Ford Motor Co. is set to transfer most of its assets in India to a joint venture with Mahindra & Mahindra Ltd. after failing to make meaningful inroads for more than two decades in the world’s fourth-largest automobile market, people with knowledge of the matter said.
Mahindra, one of India’s largest automakers, will own 51 per cent of the new entity, said the people, who asked not to be identified discussing the confidential plan. Ford will get equal voting rights and board representation, one of the people said. The venture, to be announced as soon as next week, doesn’t include Ford’s global business services division or an export-focused engine plant in Sanand.
Ford’s compensation is likely to be far below the $2 billion it’s poured into India, only to achieve market share of less than 3 per cent. The deal keeps Ford in the heavily populated market while letting it share the financial burden with Mahindra. Ford Chief Executive Officer Jim Hackett is leading an $11 billion restructuring and paring money-losing overseas operations.
Ford is “insulating themselves a little bit,” said Deepesh Rathore, an independent automobile analyst based in Bengaluru. “For Mahindra, it makes sense, because they are increasingly looking at the urban market.”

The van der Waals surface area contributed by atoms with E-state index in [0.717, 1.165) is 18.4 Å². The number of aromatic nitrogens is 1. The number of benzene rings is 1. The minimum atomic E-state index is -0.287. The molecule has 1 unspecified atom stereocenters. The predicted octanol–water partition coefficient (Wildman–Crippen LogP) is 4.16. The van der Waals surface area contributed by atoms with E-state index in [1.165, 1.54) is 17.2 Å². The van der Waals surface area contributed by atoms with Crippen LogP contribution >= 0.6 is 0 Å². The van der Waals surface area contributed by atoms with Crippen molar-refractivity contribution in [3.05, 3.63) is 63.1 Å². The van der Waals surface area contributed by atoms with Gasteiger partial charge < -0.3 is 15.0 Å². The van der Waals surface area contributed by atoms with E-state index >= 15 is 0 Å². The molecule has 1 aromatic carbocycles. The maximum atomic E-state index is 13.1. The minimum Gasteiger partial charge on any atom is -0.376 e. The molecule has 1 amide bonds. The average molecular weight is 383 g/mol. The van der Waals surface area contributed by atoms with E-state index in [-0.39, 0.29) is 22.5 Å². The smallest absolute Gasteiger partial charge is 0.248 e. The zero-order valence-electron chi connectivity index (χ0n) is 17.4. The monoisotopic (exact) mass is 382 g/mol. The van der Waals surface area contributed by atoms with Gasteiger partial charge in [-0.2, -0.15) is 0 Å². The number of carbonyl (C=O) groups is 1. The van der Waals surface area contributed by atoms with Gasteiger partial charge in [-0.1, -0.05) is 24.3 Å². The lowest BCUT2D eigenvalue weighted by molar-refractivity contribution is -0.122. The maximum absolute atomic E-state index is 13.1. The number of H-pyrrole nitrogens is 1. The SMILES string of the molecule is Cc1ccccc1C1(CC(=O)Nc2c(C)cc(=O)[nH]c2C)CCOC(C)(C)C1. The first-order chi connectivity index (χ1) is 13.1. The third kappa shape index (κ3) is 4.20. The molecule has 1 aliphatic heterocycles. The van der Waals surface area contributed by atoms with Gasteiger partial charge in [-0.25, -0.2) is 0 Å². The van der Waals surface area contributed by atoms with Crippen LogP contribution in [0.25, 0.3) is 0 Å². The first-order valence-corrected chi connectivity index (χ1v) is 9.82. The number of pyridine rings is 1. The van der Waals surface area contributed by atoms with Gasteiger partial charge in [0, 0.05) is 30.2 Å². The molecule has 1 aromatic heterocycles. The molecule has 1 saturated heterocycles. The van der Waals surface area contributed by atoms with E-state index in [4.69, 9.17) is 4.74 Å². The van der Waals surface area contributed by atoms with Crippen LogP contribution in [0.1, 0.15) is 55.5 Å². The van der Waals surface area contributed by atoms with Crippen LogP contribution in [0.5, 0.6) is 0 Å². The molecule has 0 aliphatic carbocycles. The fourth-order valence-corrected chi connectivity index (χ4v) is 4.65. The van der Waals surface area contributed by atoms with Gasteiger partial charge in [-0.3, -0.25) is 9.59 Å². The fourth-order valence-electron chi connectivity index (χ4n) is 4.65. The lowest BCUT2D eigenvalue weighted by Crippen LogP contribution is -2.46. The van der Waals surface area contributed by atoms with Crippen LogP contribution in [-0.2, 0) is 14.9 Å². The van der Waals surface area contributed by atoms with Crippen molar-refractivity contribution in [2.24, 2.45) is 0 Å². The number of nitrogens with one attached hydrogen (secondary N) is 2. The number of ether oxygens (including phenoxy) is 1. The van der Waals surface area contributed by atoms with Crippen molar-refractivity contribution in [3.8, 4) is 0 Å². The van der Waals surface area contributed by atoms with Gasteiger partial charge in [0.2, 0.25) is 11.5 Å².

Global carmakers have had a tough time making inroads into India, which is dominated by Suzuki Motor Corp.’s cheap, fuel efficient vehicles. General Motors Co. scrapped a $1 billion investment in India two years ago and stopped selling Chevrolet models there. The market as a whole faces challenges, with sales contracting for the past 10 months, forcing the industry to cut production and jobs.
A final agreement hasn’t been reached and the discussions could still fall apart, the people said. Reuters reported some elements of the venture in April.
Mahindra shares fell as much as 4.3 per cent to Rs 535 Wednesday in Mumbai. Ford shares closed 0.6 per cent down on Tuesday.
As envisioned, the new entity will hold most of Ford’s assets in India, including the two car plants it owns in the country. Ford was one of the first automobile companies to enter India when it liberalized the economy in the early 1990s. Ford first entered India in 1926 but shut down that operation in the 1950s.
“Ford remains committed to growing its customer base and product portfolio in the world’s fourth-largest automobile market, and will continue to make in India, for India and the world,” Lori Arpin, a spokeswoman for the Dearborn, Michigan-based automaker, said in a statement while declining to discuss specifics. Mahindra declined to comment.
The deal will allow Mahindra to sell some Ford vehicles in developing markets under its own brand, the people said. Ford and Mahindra also are jointly developing a mid-sized sport-utility vehicle for India.
Back in 2012, Ford had aimed to make the South Asian nation one of its three largest markets by 2020. Most global carmakers have failed to win over buyers in the notoriously price-conscious market led by Suzuki’s local unit, Maruti Suzuki India Ltd., with its strong network of dealers and ubiquitous repair shops.